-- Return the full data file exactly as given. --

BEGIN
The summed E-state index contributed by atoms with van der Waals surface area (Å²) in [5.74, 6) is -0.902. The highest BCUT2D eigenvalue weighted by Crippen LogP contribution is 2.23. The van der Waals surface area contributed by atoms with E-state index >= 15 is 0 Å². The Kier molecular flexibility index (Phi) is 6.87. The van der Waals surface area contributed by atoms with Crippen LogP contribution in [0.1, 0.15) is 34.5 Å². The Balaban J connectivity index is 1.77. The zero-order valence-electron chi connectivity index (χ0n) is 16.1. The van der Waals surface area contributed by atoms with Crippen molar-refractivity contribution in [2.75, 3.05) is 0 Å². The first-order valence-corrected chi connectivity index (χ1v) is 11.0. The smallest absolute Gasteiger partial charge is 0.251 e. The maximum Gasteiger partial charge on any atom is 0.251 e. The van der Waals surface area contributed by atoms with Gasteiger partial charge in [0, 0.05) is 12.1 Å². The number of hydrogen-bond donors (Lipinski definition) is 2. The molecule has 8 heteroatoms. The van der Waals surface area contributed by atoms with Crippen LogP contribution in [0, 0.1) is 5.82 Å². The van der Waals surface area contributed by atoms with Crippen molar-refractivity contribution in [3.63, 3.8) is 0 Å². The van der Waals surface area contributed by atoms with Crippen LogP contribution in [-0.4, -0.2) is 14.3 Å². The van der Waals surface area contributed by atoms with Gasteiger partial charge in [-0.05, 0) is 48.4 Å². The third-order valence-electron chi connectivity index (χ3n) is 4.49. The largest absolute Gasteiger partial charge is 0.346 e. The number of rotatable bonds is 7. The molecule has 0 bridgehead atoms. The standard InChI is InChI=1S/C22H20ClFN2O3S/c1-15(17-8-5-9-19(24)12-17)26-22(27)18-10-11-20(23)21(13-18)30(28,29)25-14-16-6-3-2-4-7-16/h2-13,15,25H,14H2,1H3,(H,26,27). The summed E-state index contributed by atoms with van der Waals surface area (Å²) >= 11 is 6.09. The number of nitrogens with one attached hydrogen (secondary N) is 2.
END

The summed E-state index contributed by atoms with van der Waals surface area (Å²) in [5.74, 6) is -0.902. The highest BCUT2D eigenvalue weighted by Crippen LogP contribution is 2.23. The van der Waals surface area contributed by atoms with E-state index >= 15 is 0 Å². The Kier molecular flexibility index (Phi) is 6.87. The van der Waals surface area contributed by atoms with Crippen LogP contribution in [0.1, 0.15) is 34.5 Å². The Balaban J connectivity index is 1.77. The zero-order valence-electron chi connectivity index (χ0n) is 16.1. The van der Waals surface area contributed by atoms with Crippen molar-refractivity contribution in [2.75, 3.05) is 0 Å². The first-order valence-corrected chi connectivity index (χ1v) is 11.0. The smallest absolute Gasteiger partial charge is 0.251 e. The maximum Gasteiger partial charge on any atom is 0.251 e. The van der Waals surface area contributed by atoms with Gasteiger partial charge in [0, 0.05) is 12.1 Å². The number of hydrogen-bond donors (Lipinski definition) is 2. The molecule has 8 heteroatoms. The van der Waals surface area contributed by atoms with Crippen LogP contribution in [0, 0.1) is 5.82 Å². The van der Waals surface area contributed by atoms with Crippen molar-refractivity contribution in [3.63, 3.8) is 0 Å². The van der Waals surface area contributed by atoms with Crippen LogP contribution in [-0.4, -0.2) is 14.3 Å². The van der Waals surface area contributed by atoms with Gasteiger partial charge in [-0.05, 0) is 48.4 Å². The third-order valence-electron chi connectivity index (χ3n) is 4.49. The largest absolute Gasteiger partial charge is 0.346 e. The number of rotatable bonds is 7. The molecule has 0 bridgehead atoms. The standard InChI is InChI=1S/C22H20ClFN2O3S/c1-15(17-8-5-9-19(24)12-17)26-22(27)18-10-11-20(23)21(13-18)30(28,29)25-14-16-6-3-2-4-7-16/h2-13,15,25H,14H2,1H3,(H,26,27). The summed E-state index contributed by atoms with van der Waals surface area (Å²) >= 11 is 6.09. The number of nitrogens with one attached hydrogen (secondary N) is 2.